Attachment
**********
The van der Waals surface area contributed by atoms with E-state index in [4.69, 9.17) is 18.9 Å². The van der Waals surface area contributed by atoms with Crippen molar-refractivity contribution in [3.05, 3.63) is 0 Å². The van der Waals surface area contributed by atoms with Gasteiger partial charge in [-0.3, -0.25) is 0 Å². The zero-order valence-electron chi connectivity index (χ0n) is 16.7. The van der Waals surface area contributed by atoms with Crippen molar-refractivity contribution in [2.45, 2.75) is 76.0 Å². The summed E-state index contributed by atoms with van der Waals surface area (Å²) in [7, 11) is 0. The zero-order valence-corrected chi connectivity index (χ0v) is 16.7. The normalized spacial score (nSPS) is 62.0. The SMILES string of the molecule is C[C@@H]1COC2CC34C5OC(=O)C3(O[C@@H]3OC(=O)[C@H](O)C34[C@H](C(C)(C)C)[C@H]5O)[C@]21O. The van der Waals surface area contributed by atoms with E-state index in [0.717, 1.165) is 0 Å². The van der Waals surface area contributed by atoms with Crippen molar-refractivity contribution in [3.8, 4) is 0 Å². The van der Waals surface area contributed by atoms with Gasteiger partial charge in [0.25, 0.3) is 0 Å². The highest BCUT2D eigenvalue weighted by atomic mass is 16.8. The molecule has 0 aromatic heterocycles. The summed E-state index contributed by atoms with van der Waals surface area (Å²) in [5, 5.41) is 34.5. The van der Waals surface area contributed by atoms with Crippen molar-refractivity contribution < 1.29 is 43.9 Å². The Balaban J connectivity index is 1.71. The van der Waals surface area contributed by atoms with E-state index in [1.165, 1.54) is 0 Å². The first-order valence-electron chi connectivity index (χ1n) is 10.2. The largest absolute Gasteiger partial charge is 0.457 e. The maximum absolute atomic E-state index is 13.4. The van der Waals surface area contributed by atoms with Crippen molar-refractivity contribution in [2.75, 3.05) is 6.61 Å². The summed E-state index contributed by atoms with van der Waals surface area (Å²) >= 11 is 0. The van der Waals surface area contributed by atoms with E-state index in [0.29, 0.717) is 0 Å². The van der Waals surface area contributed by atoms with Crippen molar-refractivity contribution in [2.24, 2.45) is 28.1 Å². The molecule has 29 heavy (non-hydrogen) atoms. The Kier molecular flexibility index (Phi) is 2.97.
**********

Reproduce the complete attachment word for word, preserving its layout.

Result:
The van der Waals surface area contributed by atoms with E-state index in [4.69, 9.17) is 18.9 Å². The van der Waals surface area contributed by atoms with Crippen molar-refractivity contribution in [3.05, 3.63) is 0 Å². The van der Waals surface area contributed by atoms with Gasteiger partial charge in [-0.3, -0.25) is 0 Å². The zero-order valence-electron chi connectivity index (χ0n) is 16.7. The van der Waals surface area contributed by atoms with Crippen molar-refractivity contribution in [2.45, 2.75) is 76.0 Å². The summed E-state index contributed by atoms with van der Waals surface area (Å²) in [7, 11) is 0. The zero-order valence-corrected chi connectivity index (χ0v) is 16.7. The normalized spacial score (nSPS) is 62.0. The SMILES string of the molecule is C[C@@H]1COC2CC34C5OC(=O)C3(O[C@@H]3OC(=O)[C@H](O)C34[C@H](C(C)(C)C)[C@H]5O)[C@]21O. The van der Waals surface area contributed by atoms with E-state index in [0.717, 1.165) is 0 Å². The van der Waals surface area contributed by atoms with Crippen molar-refractivity contribution in [3.8, 4) is 0 Å². The van der Waals surface area contributed by atoms with Gasteiger partial charge in [0.25, 0.3) is 0 Å². The highest BCUT2D eigenvalue weighted by atomic mass is 16.8. The molecule has 0 aromatic heterocycles. The summed E-state index contributed by atoms with van der Waals surface area (Å²) in [5, 5.41) is 34.5. The van der Waals surface area contributed by atoms with Crippen molar-refractivity contribution < 1.29 is 43.9 Å². The Balaban J connectivity index is 1.71. The van der Waals surface area contributed by atoms with E-state index in [1.165, 1.54) is 0 Å². The first-order valence-electron chi connectivity index (χ1n) is 10.2. The largest absolute Gasteiger partial charge is 0.457 e. The maximum absolute atomic E-state index is 13.4. The van der Waals surface area contributed by atoms with Crippen molar-refractivity contribution in [2.75, 3.05) is 6.61 Å². The summed E-state index contributed by atoms with van der Waals surface area (Å²) >= 11 is 0. The van der Waals surface area contributed by atoms with E-state index in [0.29, 0.717) is 0 Å². The van der Waals surface area contributed by atoms with Crippen molar-refractivity contribution in [2.24, 2.45) is 28.1 Å². The molecule has 29 heavy (non-hydrogen) atoms. The Kier molecular flexibility index (Phi) is 2.97.